The important thing is to not stop questioning. Curiosity has its own reason for existing.
– Albert Einstein
No one expounds the significance of questions more effectively than Dr Marilee Adams, president and founder of the Inquiry Institute.
Adams, author of three books that focus on questions and mindsets, is also an executive coach, professional speaker and adjunct professor of leadership at the American University, teaching leadership in the School of Public Affairs.
With a degree in psychology, Adams was a therapist for many years during which she learnt a lot about thinking and relationships. She subsequently wrote her first book entitled The Art of the Question, a cognitive-behavioural psychology textbook.
“I then decided to take what I had learnt beyond psychology and to the world of organisations, businesses into teaching and coaching. My decision worked out very well,” she recalls.
Her second book Change Your Questions, Change Your Life, is an international best-selling leadership coaching business book which made its way also into education and is touted as a must-read for anyone wanting a path approach to crafting their present and future.
Subsequent to writing this book, Marilee started getting requests from colleges and universities to do work with teachers and contributing ideas to the school systems. “I had a lot of fun!” she quips.
Her latest book Teaching That Changes Lives is about cultivating a learner mindset for breakthroughs in schools.
The Power of Question Thinking
According to Adams, question thinking is a theory that suggests that thinking occurs as an internal question and answer process. It is a way of conceptualising and operationalising thinking, speaking, and listening.
You realise that you’re asking yourselves questions all the time and the questions you ask yourself pretty much shape how you feel, think, behave and relate.
She adds: “It therefore becomes very motivating to learn how to identify the questions that are already there. Then you can decide whether those are the ones that you would want to shape the future.”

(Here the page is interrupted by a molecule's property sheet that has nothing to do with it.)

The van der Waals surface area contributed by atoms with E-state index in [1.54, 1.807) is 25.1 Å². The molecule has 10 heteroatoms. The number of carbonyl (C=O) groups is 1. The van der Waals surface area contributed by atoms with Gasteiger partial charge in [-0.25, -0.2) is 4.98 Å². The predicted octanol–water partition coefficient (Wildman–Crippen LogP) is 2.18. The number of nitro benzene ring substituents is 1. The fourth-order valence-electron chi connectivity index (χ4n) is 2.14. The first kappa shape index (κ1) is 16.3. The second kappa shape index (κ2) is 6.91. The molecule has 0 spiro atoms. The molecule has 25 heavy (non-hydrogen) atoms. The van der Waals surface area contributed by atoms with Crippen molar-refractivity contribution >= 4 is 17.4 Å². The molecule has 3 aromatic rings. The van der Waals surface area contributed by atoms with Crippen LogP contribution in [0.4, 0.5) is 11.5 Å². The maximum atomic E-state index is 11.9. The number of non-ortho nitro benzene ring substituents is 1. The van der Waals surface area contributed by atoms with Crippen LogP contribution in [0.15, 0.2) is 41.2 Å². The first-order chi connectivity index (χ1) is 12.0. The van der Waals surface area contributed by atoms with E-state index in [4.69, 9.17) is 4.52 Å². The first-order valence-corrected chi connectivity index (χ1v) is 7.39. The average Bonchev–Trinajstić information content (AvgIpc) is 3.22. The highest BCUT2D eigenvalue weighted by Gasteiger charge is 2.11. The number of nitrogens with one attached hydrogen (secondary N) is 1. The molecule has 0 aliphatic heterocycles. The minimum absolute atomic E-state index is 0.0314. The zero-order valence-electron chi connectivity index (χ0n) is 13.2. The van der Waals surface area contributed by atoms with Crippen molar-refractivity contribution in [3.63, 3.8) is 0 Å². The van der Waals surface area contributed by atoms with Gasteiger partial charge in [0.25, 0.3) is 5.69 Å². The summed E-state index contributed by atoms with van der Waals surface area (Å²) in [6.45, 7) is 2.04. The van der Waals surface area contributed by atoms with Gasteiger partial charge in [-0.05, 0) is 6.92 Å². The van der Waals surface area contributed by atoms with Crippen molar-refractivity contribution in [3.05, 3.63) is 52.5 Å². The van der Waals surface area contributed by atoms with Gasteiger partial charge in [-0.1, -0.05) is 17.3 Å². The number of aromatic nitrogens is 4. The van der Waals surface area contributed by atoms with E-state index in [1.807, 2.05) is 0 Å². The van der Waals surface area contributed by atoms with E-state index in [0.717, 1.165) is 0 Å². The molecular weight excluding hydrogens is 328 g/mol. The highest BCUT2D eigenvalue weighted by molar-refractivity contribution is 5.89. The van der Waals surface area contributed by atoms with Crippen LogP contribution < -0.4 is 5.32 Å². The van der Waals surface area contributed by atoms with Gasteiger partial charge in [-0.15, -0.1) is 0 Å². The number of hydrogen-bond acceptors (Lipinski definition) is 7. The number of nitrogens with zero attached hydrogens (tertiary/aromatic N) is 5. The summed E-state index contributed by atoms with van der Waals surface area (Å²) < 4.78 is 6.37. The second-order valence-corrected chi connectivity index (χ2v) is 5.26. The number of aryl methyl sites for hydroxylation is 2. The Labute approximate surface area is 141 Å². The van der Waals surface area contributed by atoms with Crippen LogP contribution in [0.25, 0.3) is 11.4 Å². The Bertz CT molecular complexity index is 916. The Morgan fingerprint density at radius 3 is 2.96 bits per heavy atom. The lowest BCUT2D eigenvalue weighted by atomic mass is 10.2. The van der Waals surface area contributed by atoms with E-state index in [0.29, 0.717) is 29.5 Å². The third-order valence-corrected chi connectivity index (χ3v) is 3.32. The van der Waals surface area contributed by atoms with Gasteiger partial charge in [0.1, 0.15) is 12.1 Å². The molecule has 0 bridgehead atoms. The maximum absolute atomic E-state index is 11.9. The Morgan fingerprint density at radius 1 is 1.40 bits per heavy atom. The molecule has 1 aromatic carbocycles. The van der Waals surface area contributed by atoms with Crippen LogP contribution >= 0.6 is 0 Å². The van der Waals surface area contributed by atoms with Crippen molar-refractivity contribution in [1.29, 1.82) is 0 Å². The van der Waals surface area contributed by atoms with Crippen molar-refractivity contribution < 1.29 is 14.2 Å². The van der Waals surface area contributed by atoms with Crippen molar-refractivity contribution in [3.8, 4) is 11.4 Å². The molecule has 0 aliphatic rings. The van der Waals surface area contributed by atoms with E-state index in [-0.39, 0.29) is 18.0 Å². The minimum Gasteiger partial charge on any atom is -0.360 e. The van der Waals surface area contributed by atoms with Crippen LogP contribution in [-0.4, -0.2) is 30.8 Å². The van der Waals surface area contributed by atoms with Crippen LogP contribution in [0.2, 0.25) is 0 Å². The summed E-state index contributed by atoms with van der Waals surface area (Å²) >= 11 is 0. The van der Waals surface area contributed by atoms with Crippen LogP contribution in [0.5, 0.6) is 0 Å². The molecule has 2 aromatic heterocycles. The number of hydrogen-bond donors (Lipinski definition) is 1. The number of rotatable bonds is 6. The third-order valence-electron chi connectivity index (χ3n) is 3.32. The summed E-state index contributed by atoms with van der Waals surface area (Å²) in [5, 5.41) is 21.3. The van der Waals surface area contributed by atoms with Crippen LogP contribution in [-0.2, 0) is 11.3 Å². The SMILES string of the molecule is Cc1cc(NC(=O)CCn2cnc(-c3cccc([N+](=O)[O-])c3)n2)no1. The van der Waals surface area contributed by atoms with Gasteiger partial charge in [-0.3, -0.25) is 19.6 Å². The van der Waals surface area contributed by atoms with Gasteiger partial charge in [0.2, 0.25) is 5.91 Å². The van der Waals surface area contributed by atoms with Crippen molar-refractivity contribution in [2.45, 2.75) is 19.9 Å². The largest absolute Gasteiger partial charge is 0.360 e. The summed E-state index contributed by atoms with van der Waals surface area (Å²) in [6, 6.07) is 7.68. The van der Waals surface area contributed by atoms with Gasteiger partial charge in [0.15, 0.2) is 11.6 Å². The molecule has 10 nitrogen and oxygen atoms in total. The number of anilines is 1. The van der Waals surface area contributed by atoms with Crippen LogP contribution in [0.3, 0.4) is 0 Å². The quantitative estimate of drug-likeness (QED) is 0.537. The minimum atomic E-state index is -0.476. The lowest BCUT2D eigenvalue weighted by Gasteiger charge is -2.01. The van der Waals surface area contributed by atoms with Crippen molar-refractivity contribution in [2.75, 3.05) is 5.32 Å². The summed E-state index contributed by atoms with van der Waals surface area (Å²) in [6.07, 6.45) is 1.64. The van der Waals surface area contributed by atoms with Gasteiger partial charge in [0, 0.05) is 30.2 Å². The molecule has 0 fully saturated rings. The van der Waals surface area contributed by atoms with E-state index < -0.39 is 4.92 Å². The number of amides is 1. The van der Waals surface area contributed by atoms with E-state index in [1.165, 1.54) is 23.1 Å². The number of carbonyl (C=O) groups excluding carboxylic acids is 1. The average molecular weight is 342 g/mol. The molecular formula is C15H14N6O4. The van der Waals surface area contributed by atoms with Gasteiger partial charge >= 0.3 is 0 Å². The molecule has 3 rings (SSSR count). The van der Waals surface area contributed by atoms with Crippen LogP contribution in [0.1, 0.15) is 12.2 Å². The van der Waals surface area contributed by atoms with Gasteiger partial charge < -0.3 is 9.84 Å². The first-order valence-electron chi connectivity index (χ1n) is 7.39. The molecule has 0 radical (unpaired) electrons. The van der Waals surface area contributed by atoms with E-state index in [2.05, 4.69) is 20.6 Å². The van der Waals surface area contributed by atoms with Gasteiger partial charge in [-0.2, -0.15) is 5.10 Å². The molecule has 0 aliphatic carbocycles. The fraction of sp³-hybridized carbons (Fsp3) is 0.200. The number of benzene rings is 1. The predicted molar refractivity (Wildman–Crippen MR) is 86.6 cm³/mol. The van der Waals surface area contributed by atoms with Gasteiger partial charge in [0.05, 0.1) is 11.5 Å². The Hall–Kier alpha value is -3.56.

Giving an example on why answers don’t change the world, questions do, she continues: “Right now, while we’re having a conversation, I’m guessing that you’re asking yourself questions such as ‘what would be of interest to viewers? What do they want to learn? What questions should I ask that would bring out the most interesting and useful advice from Marilee?”
And the way you answer those questions dictates the way you communicate with me.
When people understand the question-driven nature of their thinking and are able to alter their questions accordingly, it becomes a skill that anyone can learn and use. Not just in leadership, but in all aspects of your lives, she comments.
Importance of managing thinking and mindset in leadership
There is a difference between “asking” and “using” questions. Very few people understand the impact of questions they ask, and the importance of the structure and mindset from which the questions are asked, she says.
“The questions come alive with their impact. Questions are inherently relational, so when I understand all that, I will pay a lot of attention to the structure and impact of my questions and how that makes a relationship work,” she explains.
Adams elaborates that the definition of leaders does not only encompass senior leaders, and the whole concept of leadership should not only be by position, but also by influence.
Stressing the important role of leaders in empowering those around them, she says that the more leaders can manage their thinking and mindset, the better they’re going to be.
Asked on how being a therapist for 25 years has influenced her work and moulded her to be who she is today, Adams said it gave her a very deep understanding of how people think, what motivates them, what is required for real change to happen and the superficial changes.